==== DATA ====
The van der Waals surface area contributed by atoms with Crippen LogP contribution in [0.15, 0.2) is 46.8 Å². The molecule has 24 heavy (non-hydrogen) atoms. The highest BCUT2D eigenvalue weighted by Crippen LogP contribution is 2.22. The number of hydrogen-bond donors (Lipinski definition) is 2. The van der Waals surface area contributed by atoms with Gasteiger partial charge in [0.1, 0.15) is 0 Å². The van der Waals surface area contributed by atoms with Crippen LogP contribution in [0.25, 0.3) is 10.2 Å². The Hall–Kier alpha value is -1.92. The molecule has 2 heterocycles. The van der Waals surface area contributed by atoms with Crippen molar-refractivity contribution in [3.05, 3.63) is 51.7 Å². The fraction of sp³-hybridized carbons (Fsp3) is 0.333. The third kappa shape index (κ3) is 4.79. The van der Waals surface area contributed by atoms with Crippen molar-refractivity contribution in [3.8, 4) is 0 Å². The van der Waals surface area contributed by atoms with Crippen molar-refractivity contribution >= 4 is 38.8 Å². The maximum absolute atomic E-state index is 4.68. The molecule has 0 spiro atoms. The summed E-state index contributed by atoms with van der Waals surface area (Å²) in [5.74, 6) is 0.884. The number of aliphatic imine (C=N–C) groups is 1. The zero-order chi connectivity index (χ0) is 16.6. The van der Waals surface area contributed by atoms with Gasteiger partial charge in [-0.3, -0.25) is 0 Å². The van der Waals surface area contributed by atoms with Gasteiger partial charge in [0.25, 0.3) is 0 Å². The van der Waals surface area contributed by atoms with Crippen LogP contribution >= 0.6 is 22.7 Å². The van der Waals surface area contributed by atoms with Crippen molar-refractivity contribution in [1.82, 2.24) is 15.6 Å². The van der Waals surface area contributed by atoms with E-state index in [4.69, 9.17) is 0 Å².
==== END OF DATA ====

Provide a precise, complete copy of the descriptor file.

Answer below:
The van der Waals surface area contributed by atoms with Crippen LogP contribution in [0.15, 0.2) is 46.8 Å². The molecule has 24 heavy (non-hydrogen) atoms. The highest BCUT2D eigenvalue weighted by Crippen LogP contribution is 2.22. The number of hydrogen-bond donors (Lipinski definition) is 2. The van der Waals surface area contributed by atoms with Gasteiger partial charge in [0.1, 0.15) is 0 Å². The van der Waals surface area contributed by atoms with Crippen LogP contribution in [0.25, 0.3) is 10.2 Å². The Hall–Kier alpha value is -1.92. The molecule has 2 heterocycles. The van der Waals surface area contributed by atoms with Crippen molar-refractivity contribution in [3.05, 3.63) is 51.7 Å². The fraction of sp³-hybridized carbons (Fsp3) is 0.333. The third kappa shape index (κ3) is 4.79. The van der Waals surface area contributed by atoms with Crippen molar-refractivity contribution in [3.8, 4) is 0 Å². The van der Waals surface area contributed by atoms with Crippen molar-refractivity contribution >= 4 is 38.8 Å². The maximum absolute atomic E-state index is 4.68. The molecule has 0 spiro atoms. The summed E-state index contributed by atoms with van der Waals surface area (Å²) in [5.74, 6) is 0.884. The number of aliphatic imine (C=N–C) groups is 1. The zero-order chi connectivity index (χ0) is 16.6. The van der Waals surface area contributed by atoms with Gasteiger partial charge in [-0.3, -0.25) is 0 Å². The van der Waals surface area contributed by atoms with Gasteiger partial charge in [0.25, 0.3) is 0 Å². The van der Waals surface area contributed by atoms with Crippen LogP contribution >= 0.6 is 22.7 Å². The van der Waals surface area contributed by atoms with Crippen molar-refractivity contribution in [1.82, 2.24) is 15.6 Å². The van der Waals surface area contributed by atoms with E-state index in [4.69, 9.17) is 0 Å².